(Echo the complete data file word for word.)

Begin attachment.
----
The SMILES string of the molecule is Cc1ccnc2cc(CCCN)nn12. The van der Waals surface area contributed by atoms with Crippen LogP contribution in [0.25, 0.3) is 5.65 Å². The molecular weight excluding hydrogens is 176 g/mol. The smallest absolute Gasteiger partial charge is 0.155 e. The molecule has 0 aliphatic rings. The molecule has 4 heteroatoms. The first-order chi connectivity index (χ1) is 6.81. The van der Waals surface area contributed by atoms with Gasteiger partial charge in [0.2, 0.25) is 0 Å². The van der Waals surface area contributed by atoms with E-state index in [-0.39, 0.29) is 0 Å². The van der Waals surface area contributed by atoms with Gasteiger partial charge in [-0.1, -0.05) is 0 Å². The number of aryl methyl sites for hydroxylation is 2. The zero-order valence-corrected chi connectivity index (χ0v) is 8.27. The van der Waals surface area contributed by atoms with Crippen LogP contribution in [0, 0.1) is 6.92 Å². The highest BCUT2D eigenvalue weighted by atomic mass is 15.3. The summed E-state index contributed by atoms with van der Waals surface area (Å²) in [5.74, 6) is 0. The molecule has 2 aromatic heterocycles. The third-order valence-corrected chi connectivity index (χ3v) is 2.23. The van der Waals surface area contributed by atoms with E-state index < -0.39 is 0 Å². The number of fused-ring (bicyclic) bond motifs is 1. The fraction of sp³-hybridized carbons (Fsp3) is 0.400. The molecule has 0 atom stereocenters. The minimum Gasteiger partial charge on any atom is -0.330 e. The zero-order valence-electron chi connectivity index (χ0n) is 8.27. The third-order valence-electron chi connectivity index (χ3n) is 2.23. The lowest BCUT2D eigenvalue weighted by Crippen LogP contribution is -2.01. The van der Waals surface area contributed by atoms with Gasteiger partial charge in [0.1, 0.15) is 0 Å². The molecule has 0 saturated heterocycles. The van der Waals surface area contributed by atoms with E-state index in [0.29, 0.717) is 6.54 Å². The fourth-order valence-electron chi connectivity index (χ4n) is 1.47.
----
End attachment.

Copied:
The SMILES string of the molecule is Cc1ccnc2cc(CCCN)nn12. The van der Waals surface area contributed by atoms with Crippen LogP contribution in [0.25, 0.3) is 5.65 Å². The molecular weight excluding hydrogens is 176 g/mol. The smallest absolute Gasteiger partial charge is 0.155 e. The molecule has 0 aliphatic rings. The molecule has 4 heteroatoms. The first-order chi connectivity index (χ1) is 6.81. The van der Waals surface area contributed by atoms with Gasteiger partial charge in [0.2, 0.25) is 0 Å². The van der Waals surface area contributed by atoms with E-state index in [-0.39, 0.29) is 0 Å². The van der Waals surface area contributed by atoms with Gasteiger partial charge in [-0.1, -0.05) is 0 Å². The number of aryl methyl sites for hydroxylation is 2. The zero-order valence-corrected chi connectivity index (χ0v) is 8.27. The van der Waals surface area contributed by atoms with Crippen LogP contribution in [0, 0.1) is 6.92 Å². The highest BCUT2D eigenvalue weighted by atomic mass is 15.3. The summed E-state index contributed by atoms with van der Waals surface area (Å²) in [5.74, 6) is 0. The molecule has 2 aromatic heterocycles. The third-order valence-corrected chi connectivity index (χ3v) is 2.23. The van der Waals surface area contributed by atoms with E-state index < -0.39 is 0 Å². The number of fused-ring (bicyclic) bond motifs is 1. The fraction of sp³-hybridized carbons (Fsp3) is 0.400. The molecule has 0 atom stereocenters. The minimum Gasteiger partial charge on any atom is -0.330 e. The zero-order valence-electron chi connectivity index (χ0n) is 8.27. The third-order valence-electron chi connectivity index (χ3n) is 2.23. The lowest BCUT2D eigenvalue weighted by Crippen LogP contribution is -2.01. The van der Waals surface area contributed by atoms with Gasteiger partial charge in [0.1, 0.15) is 0 Å². The molecule has 0 saturated heterocycles. The van der Waals surface area contributed by atoms with E-state index in [0.29, 0.717) is 6.54 Å². The fourth-order valence-electron chi connectivity index (χ4n) is 1.47.